BC Poisonous Mushrooms
It’s mushroom hunting season and you may be thinking that you’ll give it a go. Rule #1 – Learn the BC poisonous mushrooms first!
There are 10,000+ species of mushrooms in BC, only a handful of these can be fatal if ingested, however, some can make some people sick, but most mushrooms are innocuous. 30+ mushrooms are on my ‘choice’ edibles list. Within the 30 edibles, there are mushrooms like chanterelles (Cantharellus) and oyster mushrooms (Pleurotus) that are very easy to identify. Stick to those! Here are some tips to keep you safe.
Tips for first timers…
- Get a guide book and go on an infield mushroom foraging tour if you live near Vancouver
- When in doubt, throw it out! Don’t eat anything that you can’t ID conclusively.
- Get to know a mushroom for a year before you eat it. You wouldn’t marry a guy after a first date, would you?
- Make sure you see the mushroom you are identifying in multiple stages of growth to help you with identification.
- Colour of the mushroom can vary widely due to environment, soil pH etc. So use your eyes with a grain of salt. Your nose is frequently a better identification aid.
- Stick to the easier edibles to ID first – hedgehogs, oysters, chanterelles
- Always cook your mushrooms, humans can’t really digest raw mushrooms and some mushrooms are toxic if you don’t cook them.
- Know your Amanitas…
The wicked AMANITA family
- Causes 95% of all fatalities – know what they look like.
- Amanitas can look like a white puffball mushroom (Lycoperdon spp.) in it’s ‘baby’ or button mushroom stage. Don’t eat puffballs if you’re worried about confusing them. Easy!
- The Death Cap (Amanita Phalloides) and Destroying Angel (Amanita Virosa/Ocreata/Verna/Bisporigera) are two mushrooms in this genus that can kill you. Great names, eh? Destroying angels are not found in BC (so far). For full details on how to ID death cap (Amanita phalloides) mushrooms – click here
- Amanita smithiana (has been known to have a tapering base occasionally), pantherina and silvicola are other Amanitas that are toxic and some have been confused for matsutake (pine) mushrooms which are a choice edible.
- Amanita pantherinoides, our own very special version of the toxic European Amanita pantherina, is also poisonous
- Amanita muscaria – Cap: Red or yellow with white warts (the Alice in Wonderland mushroom). Just avoid the entire Amanita genus is my rule of thumb.
Key Features of the Amanita genus:
- Has gills, a ring (usually) and a volva (sack or bulb at the base of the stem) – the ring is occasionally not visible if it decays
- Gills close and mostly whitish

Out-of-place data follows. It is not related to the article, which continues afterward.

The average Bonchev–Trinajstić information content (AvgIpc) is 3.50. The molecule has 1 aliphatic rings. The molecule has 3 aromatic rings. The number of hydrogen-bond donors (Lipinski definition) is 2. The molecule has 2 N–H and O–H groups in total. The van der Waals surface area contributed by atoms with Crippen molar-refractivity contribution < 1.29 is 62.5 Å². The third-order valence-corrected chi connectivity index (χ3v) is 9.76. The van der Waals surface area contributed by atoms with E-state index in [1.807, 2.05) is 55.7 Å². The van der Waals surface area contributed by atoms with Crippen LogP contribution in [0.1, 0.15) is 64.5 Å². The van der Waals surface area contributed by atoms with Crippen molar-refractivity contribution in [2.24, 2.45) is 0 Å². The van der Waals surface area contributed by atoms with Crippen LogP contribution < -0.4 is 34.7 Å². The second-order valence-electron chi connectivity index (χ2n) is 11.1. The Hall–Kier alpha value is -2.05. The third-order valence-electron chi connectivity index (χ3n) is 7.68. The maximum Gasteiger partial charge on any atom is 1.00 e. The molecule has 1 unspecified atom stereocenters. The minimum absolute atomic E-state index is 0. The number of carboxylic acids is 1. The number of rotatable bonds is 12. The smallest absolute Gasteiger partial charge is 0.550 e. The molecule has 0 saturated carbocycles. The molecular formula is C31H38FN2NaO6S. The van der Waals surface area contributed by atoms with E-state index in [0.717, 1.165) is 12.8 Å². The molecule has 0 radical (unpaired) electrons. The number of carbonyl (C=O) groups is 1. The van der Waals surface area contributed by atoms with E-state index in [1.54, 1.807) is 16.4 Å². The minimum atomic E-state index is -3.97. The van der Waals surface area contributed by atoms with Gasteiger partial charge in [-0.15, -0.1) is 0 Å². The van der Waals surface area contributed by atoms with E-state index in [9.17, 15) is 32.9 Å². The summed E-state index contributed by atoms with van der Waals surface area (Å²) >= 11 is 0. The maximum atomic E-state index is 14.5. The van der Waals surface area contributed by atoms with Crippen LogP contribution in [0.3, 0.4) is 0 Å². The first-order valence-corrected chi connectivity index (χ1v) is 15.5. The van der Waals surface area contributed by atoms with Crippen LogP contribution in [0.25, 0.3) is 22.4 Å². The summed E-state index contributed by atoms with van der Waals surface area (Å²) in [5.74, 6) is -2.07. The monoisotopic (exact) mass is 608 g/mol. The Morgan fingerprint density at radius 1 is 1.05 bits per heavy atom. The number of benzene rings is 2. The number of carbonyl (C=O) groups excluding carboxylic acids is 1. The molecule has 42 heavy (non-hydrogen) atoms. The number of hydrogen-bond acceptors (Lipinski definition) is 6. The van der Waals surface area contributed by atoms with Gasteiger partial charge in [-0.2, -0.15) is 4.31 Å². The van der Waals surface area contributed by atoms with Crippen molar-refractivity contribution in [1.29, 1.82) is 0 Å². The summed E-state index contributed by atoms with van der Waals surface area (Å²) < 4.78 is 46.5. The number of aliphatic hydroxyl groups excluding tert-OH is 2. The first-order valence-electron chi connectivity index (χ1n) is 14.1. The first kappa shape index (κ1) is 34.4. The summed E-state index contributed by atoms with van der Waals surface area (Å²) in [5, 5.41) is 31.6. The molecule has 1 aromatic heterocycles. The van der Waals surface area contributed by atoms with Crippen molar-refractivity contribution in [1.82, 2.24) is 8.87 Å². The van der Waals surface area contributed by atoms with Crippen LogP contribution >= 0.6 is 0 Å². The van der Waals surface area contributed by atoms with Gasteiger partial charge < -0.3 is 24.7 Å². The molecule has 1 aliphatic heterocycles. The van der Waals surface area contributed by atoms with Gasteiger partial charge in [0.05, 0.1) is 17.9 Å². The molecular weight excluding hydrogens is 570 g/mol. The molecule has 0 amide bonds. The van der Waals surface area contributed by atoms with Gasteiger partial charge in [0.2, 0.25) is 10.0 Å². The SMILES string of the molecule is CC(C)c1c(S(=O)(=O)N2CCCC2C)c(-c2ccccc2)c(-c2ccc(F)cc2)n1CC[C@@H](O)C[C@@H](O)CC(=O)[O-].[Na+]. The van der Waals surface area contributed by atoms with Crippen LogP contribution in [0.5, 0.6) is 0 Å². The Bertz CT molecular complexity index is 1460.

- Cap breaks off easily from the stem usually
Other BC poisonous mushrooms found in and around Vancouver …
- Blue Staining Boletes – Some are poisonous, a few are edible – for experienced mushroomers only
- False Chanterelles – Hygrophoropsis aurantiaca – gills are very thin and completely unlike chanterelle gills
- Pleurocybella porrigens – Angel wings are an issue if you have pre-existing kidney disease and are already receiving dialysis treatment.
- Galerina genus mushrooms! Bad dudes. Galerina marginata or autumnalis can be confused with edible Honey mushrooms (Armillaria mellea)
- Sulphur Tufts – Naematoloma frasciculare can be confused with edible Conifer tufts (Naematoloma capnoides)
- Tricholoma equestre/flavovirens – Man on horseback is edible, but some people have been known to be allergic to it.
- False Morel (Gyromitra esculenta)- Can cause death, it’s like ingesting rocket fuel.
- Webcaps – Cortinarius orellanus
- Leccinum spp. (Scaber Boletes)
- Morchella family mushrooms eaten raw can cause stomach issues.
- Alcoholic Inky caps – Coprinus atramentarius – Inky Cap Family – Only causes stomach upsets if you drink alcohol up to 5 days after eating them. Non-fatal, but can be confused with edible Shaggy manes.
Please comment if there are BC mushrooms I am missing so I can add them to the list
- You can handle poisonous mushrooms (even the death cap) with no ill effects, just wash your hands after to be extra cautious.
Please use caution when hunting for edible mushrooms. This is just a rough guide which is no substitute for going out with an experienced wildcrafter. Most mushrooms aren’t deadly poisonous, but it’s no fun getting sick and not worth the risk! Come with us on a mushroom tour to start you off on the right foot. Or check out our online foraging program at www.foraging101.com